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|Title: ||Integrating analyses of local land-use regulations, cultural perceptions and land-use / land cover data for assessing the success of community - based conservation|
|Other Titles: ||IDRC doctoral research award / Bourse du CRDI aux chercheurs candidats au doctorat|
|Authors: ||Dalle, Sarah Paule|
de Blois, Sylvie
GEOGRAPHIC INFORMATION SYSTEMS
|Issue Date: ||2006|
|Abstract: ||Studies of land-use/land cover change are an important means for examining the viability of community-based programs for forest
conservation, although an analysis of the social processes influencing land-use decisions is necessary to understand the factors leading to
different conservation outcomes.
In this paper, we demonstrate that an analysis of locally recognized land-use rules and regulations embedded in local institutions can inform
remote-sensing approaches by helping: (1) to elucidate some of the local perceptions, criteria and interactions with outside agencies that drive
conservation actions and (2) to better interpret the spatial patterns of land-use change and forest conservation revealed by remote-sensing data.
Based on a case study of a forest ejido from the Maya Zone of Quintana Roo, Mexico, we evaluate changes in forest cover and in local land-use
regulations before and after the initiation in the mid-1980s of a community forestry program, the Plan Piloto Forestal (PPF). Methods included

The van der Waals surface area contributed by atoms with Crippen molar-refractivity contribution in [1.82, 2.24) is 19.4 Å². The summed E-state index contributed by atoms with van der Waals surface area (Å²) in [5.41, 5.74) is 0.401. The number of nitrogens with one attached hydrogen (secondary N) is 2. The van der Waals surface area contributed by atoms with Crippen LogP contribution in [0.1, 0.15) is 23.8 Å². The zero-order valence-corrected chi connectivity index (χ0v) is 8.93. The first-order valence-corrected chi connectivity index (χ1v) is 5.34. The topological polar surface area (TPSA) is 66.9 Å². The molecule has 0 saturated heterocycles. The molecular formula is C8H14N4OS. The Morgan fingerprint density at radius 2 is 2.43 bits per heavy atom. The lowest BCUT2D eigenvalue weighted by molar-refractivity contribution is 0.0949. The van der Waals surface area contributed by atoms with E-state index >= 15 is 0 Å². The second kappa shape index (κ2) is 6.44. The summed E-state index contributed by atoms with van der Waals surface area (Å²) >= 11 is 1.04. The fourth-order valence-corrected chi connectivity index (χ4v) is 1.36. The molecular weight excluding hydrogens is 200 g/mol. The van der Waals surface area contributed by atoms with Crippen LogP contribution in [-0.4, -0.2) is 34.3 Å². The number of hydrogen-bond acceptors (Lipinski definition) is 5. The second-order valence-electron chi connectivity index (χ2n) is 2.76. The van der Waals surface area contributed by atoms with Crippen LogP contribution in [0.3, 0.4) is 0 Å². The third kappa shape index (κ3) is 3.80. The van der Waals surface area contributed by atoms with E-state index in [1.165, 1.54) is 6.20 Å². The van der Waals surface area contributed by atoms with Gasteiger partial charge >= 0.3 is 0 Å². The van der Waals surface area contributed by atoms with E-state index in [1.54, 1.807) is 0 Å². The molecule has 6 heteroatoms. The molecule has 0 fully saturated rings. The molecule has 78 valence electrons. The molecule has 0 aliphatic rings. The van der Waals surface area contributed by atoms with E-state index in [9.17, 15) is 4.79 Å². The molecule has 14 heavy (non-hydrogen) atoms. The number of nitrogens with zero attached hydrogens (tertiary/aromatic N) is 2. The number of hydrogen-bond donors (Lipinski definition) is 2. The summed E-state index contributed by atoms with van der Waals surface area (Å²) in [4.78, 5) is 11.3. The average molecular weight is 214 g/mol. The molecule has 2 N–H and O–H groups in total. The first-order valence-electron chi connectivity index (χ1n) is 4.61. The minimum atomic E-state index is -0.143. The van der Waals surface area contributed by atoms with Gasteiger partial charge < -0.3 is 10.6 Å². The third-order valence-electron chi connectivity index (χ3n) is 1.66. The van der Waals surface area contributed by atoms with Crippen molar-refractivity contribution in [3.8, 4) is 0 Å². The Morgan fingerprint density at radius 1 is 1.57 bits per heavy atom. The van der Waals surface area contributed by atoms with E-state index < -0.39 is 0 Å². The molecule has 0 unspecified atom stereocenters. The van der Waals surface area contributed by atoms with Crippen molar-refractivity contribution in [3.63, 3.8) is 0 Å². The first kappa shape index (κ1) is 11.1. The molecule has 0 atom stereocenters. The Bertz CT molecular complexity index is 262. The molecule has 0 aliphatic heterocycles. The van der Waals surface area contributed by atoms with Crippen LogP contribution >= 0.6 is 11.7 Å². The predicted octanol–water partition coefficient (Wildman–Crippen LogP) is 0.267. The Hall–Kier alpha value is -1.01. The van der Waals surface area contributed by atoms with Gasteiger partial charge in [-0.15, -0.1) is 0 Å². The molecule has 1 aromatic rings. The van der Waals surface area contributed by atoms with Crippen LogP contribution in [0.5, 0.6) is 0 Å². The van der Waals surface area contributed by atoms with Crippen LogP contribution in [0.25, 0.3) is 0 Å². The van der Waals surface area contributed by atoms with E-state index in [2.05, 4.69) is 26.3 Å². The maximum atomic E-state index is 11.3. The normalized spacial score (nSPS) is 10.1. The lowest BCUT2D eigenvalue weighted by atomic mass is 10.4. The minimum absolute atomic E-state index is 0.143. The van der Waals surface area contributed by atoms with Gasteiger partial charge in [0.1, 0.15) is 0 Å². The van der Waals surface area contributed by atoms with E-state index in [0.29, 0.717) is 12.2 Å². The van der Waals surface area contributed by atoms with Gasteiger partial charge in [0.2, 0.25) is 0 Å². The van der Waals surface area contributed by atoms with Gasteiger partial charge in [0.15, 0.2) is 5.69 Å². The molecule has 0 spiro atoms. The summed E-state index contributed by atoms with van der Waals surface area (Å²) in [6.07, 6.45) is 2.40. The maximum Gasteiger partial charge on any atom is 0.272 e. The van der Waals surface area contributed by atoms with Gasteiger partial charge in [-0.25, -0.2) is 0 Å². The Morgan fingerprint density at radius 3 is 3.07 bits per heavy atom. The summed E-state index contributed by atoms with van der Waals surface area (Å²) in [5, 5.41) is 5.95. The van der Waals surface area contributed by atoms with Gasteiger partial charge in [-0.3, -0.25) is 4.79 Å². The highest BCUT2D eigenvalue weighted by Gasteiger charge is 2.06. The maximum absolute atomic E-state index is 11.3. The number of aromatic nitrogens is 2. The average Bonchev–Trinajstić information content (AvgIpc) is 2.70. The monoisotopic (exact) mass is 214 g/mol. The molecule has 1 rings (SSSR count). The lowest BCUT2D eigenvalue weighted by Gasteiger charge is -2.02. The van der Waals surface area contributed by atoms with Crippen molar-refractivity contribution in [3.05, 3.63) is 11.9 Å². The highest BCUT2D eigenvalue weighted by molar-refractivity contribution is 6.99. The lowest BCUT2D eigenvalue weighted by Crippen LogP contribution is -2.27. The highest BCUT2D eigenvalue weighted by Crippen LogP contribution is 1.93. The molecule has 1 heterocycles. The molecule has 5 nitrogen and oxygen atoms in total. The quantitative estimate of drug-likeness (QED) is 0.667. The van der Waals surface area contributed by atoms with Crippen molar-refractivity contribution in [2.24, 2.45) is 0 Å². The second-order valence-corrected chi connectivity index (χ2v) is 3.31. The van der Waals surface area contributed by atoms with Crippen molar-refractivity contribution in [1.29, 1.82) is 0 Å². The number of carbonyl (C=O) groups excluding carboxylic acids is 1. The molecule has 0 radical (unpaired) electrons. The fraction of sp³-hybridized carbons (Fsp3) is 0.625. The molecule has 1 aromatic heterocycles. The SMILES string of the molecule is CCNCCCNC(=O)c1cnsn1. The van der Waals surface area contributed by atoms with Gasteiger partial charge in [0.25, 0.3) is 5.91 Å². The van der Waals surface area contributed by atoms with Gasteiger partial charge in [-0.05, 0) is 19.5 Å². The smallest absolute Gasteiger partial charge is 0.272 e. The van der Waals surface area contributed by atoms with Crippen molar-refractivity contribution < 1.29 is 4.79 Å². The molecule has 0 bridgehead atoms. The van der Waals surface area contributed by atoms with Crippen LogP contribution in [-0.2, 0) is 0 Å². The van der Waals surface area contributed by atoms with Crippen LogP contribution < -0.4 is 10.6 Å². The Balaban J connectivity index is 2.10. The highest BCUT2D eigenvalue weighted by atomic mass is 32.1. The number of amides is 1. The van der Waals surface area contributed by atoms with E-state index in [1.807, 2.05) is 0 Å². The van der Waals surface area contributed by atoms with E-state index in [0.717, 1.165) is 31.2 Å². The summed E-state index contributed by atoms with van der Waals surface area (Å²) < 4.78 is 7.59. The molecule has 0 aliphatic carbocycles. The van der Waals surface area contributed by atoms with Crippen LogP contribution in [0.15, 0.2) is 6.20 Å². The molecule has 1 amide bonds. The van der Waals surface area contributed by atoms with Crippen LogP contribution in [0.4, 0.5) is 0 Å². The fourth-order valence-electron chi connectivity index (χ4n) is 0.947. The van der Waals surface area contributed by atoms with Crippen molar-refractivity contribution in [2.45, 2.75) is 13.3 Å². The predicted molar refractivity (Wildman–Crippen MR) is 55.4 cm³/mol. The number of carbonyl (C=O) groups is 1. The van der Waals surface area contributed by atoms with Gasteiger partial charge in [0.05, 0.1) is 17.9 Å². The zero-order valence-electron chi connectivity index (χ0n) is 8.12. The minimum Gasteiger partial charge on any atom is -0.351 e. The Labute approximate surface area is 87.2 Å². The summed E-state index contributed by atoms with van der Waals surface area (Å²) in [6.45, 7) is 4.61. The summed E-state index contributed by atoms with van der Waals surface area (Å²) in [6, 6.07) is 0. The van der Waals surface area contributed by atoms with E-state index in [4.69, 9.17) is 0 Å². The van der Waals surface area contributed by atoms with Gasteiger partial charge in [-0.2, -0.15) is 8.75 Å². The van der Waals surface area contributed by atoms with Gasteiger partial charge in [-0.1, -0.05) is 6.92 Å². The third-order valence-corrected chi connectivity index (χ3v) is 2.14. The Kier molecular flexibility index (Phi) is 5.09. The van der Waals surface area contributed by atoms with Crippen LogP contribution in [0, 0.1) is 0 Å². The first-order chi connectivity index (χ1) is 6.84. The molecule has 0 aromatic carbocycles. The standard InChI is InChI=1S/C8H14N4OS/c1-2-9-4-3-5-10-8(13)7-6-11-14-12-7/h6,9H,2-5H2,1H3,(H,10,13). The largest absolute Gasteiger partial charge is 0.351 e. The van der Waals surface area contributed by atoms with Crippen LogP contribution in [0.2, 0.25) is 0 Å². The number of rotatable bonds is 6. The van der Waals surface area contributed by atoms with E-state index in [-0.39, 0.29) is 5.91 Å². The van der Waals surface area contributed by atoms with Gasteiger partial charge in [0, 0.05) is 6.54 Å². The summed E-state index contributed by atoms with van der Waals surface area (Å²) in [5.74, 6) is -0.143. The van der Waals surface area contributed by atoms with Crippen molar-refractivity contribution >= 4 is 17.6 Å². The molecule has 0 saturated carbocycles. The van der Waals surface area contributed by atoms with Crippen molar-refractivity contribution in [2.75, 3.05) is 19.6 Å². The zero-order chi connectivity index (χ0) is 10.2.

development of a time series of land cover maps based on LANDSAT imagery from 1976, 1988, 1991, 1997 and 2000, as well as interviews and
participant observation with local farmers and community leaders.
Results indicate a high degree of forest conservation on community lands with net rates of forest loss of 0.6–0.7%/year. Locally recognized
conservation regulations included a number of forest reserves as well as regulations which protect specific forest types, resulting from both local
initiatives and interventions of external agencies. These initiatives included but were not limited to the PPF, highlighting the importance of
evaluating community-based conservation programs within a broader historical context. Conservation regulations protecting an important
commercial non-timber forest product (Manilkara zapota) pre-dated the PPF and may have facilitated its implementation. In the most accessible
agricultural areas, the only mature forest patches were customary forest reserves and an area regenerated from secondary forests, protected due to
enrichment plantings of commercial timbers. Recognition of local Maya terminology used to distinguish forest types was crucial for proper
interpretation of local land-use regulations, which revealed that less-valued forest types may not be adequately protected on community lands.
We suggest that future research should examine the significance of the less-valued forest types for global biodiversity conservation. In addition
careful consideration of the historical antecedents and community institutions which may have facilitated the implementation of the Plan Piloto
Forestal will be important for the successful application of this model of community forestry to other socio-economic and cultural contexts.|
|Description: ||Bound with: Landscape dynamics and management of wild plant resources in shifting cultivation systems : a case study from a forest Ejido in the Maya zone of Quintana Roo, Mexico (IDRC number 122340)|
|Project Number: ||101290|
|Project Title: ||IDRC Corporate Awards 2002-2003|
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|Appears in Collections:||IDRC Research Results / Résultats de recherches du CRDI|
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